PCT Day 4 : The Desert Is Windy

March 28 (~8:00 – ~17:30)
Junction to Garnet Peak – Dirt Road & Water Tank / Rodrigues Rd (18 mi / Total: 68.2 mi)
Weather: Sunny but with an icy cold wind

It’s 2:30 in the morning when suddenly my trekking pole and half my tent collapse on top of me. I’d finally fallen asleep after watching the wind violently play with my tent all evening, and the elements have won at last. I quickly go out into a miserable night, cold and white with fog, and restake the tent. When I’m back inside I search for the additional storm guy lines and face the gloomy conditions once more to fasten them. At least the tent appears more solid, and I try to sleep, waking regularly to check everything is still in place.

When I begin to wake at six in the morning my tent collapses again. This time it’s the far end, and the stake gets ripped out with another burst of wind. I fix it and repeat this once more before I’ve managed to pack all my belongings in the freezing temperatures, roll up the wet and muddy tent and head off, wearing all the layers I have.

I’m happy to be moving down the trail again. The wind is strong and won’t lie down, so I struggle to warm up, despite the sun. I push through the last of yesterday’s section until I reach a picnic area. I sit down, quickly, and drink some of my protein drink until I follow the trail up to a mountain of orange rock. The path is like a wide gravel road and the higher elevation offers great views over the valley below, and then the real trail starts, at Kwaaymii Point trailhead.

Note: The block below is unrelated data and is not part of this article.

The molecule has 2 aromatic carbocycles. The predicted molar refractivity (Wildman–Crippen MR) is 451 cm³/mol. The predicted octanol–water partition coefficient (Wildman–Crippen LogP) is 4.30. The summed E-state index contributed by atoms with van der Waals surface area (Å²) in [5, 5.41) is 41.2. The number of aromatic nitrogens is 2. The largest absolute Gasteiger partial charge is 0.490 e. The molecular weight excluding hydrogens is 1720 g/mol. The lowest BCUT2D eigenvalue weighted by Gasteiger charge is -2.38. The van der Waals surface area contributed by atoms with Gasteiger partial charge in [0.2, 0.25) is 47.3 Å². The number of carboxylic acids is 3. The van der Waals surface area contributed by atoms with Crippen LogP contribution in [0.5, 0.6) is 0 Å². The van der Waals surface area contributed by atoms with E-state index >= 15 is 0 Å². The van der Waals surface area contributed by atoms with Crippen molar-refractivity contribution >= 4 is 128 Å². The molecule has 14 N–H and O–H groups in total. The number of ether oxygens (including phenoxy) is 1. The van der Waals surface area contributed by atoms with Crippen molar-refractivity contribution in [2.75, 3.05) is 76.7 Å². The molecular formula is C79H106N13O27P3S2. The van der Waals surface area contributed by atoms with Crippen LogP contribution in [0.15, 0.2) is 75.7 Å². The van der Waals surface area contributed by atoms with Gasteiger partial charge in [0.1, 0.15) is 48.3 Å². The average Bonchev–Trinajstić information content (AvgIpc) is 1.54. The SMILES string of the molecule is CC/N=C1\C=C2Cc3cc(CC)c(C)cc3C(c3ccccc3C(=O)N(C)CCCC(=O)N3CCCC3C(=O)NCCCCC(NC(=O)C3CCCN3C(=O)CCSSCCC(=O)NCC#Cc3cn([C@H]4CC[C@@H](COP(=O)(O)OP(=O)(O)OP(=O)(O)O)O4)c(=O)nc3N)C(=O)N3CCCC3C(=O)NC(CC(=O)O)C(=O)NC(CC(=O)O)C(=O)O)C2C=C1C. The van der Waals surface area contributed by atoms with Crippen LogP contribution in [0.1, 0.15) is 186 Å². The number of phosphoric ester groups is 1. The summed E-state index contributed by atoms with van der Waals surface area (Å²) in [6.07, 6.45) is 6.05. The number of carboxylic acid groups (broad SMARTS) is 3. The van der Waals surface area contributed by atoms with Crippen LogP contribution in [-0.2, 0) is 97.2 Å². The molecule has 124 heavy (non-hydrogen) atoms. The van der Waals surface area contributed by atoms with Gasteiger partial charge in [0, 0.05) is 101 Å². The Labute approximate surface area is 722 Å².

The trail skirts around the valley, carving into the mountainside, exposing sharp rocks and dramatic views. I take pictures of everything, and move down the trail quickly. I don’t dance like I did the night before, but I move swiftly, and I feel in control of the trail. It’s a good start of the day, as it’ll be a Iong one if I want to make it to Warner Springs by Saturday afternoon.

I take a break in an area with large boulders strewn about and shortly after find a surprise stream with hikers resting on the riverbed. I take some water – it has gone sparse again in these higher elevations, and then Speedy passes. She seems to be in a frenzy, excited to be moving. She has some news for me – she’d called the Warner Springs community center and they told her they were just opening for the season again. The hours I’d read were the off season times. They would be open on Sunday, and every day thereafter. This means I don’t need to push anymore, which is good because despite the easy American trails, I’m not sure I would’ve made it.

I collect a few litres of water and continue on my way, leaving Speedy to dry her tent in the sun. She’s also had a windy night, and her tent is wet and muddy, but nothing as bad as me. I follow the trail down a rocky path, lined with stones in pink marble colours. It’s intriguing, although it hurts my feet. Then I continue up and down the desert hills and chase down the next water source, some ten miles after the last.

It’s a water tank next to a dirt road, and I anticipate camping there but am worried about my safety – camping close to a road is never ideal. As I inch closer I see the trail descend to a picturesque scene, thin grass growing in between the sand, and lots of small bushes and trees providing shelter against the wind. A few tents are erected close to the water tank, and I take some of the dripping water and head back to the trail, to find the perfect spot away from the wind.

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